JS: Melissa played “Claire” in a version of David Auburn’s Proof that [Jonathan and I] directed. We knew she still lived in the area and asked her to come to auditions. She did, and we loved her from the start. Not only did she look the part, but we were aware of her talents and work habits. It was a perfect match.

JP: In an on-line introduction to the stage version of Arts & Science, playwright David Roby talks about how his work often deals with issues relating to the human body. I noticed that such issues also pertain to MISTER UNDERSTANDING, where Andrew and Ashley’s lives alter dramatically by his body being changed. Was it a conscious decision to explore Andrew in this manner, despite the vastly different ramifications explored in ARTS & SCIENCE where fit lead character Dammond (Jay Worthington) yearns heavily for a “perfect body” as a placebo to cure his inner turmoil?

JS: This was actually a complete coincidence. Arts & Science was the brainchild of David. Owen and I acted as cinematographers and editors, but had nothing to do with the writing, casting, or staging. I was just coming off directing the stage version of Woody Allen’s Play it Again, Sam for ISU when A&S came to the table. I wasn’t very involved from the start but helped out as much as I could with storyboards, shooting, and editing. It was fun making that adaptation from the stage to the screen, but it was a very different beast than MISTER UNDERSTANDING.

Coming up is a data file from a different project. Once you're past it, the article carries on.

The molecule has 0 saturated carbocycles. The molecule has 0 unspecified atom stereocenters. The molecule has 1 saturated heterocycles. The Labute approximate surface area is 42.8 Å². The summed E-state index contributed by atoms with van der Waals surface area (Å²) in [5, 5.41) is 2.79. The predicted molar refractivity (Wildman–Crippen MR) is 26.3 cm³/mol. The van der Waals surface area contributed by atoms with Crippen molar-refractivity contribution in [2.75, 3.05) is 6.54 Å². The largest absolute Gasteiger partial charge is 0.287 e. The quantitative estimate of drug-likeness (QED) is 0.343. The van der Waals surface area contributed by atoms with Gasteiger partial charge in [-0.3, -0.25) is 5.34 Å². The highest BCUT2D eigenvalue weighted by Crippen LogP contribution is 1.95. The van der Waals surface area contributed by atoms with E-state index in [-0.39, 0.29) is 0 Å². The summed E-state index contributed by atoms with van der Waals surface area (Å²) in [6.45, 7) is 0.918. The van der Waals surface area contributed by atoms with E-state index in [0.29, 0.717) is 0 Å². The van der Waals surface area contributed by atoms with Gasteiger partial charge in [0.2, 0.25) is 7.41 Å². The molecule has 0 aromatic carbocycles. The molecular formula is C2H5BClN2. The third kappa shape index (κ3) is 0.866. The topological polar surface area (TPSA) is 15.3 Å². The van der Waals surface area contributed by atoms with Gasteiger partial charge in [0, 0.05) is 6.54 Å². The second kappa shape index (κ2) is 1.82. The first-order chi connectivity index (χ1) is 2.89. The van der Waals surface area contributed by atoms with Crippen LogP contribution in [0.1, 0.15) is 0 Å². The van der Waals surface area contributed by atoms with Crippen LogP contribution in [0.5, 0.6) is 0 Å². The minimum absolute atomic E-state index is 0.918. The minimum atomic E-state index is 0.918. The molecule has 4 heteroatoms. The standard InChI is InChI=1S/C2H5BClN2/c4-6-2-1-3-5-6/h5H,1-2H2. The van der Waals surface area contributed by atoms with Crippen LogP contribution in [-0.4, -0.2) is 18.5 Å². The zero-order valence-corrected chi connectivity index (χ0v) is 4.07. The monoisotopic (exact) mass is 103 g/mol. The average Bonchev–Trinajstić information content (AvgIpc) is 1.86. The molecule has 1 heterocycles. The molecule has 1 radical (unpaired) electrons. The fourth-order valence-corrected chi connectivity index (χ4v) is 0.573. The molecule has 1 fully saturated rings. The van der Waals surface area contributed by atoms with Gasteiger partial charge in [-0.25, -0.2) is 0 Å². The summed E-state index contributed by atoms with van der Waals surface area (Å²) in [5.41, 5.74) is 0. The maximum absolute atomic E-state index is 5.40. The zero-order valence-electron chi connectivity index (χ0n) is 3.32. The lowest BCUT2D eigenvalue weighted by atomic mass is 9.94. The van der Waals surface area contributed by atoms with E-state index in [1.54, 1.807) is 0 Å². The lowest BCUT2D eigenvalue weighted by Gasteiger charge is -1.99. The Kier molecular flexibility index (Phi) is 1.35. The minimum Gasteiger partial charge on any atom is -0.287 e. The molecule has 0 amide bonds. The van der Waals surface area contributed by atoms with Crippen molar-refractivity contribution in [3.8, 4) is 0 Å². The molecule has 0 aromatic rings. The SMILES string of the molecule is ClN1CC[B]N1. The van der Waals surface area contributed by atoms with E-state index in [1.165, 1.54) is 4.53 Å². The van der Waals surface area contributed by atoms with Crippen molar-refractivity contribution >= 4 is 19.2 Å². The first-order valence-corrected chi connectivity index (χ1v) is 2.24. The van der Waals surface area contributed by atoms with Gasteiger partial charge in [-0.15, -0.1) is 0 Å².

JP: When was the film completed and first shown to an audience?

JS: MISTER UNDERSTANDING premiered at an art gallery here in Chicago on May 18. We have been doing fundraising with DVD sales [since then] to enter it in a few film festivals. It’s funny, though. After spending that much time on a project, I tend to lose sight of its worth. I couldn’t decide if MISTER was my best work or just utter crap. So, I sat on it and decided not to enter it into any festivals or screen it anymore until I could get a fresh perspective. A few weeks ago, I watched it again and decided, “What the hell?” [and began submitting it].

JP: Is it available for streaming or purchase?

JS: I have several copies on hand for our festival travels. I’ve tried to keep up a Web site for a while, but it’s down as of late. If anyone actually wanted a copy, I would happily oblige. People could contact us through the Accident Films MySpace page and I would gladly mail a copy or stream it if they prefer.

JP: Beyond MISTER UNDERSTANDING, what is the purpose of Accident Films?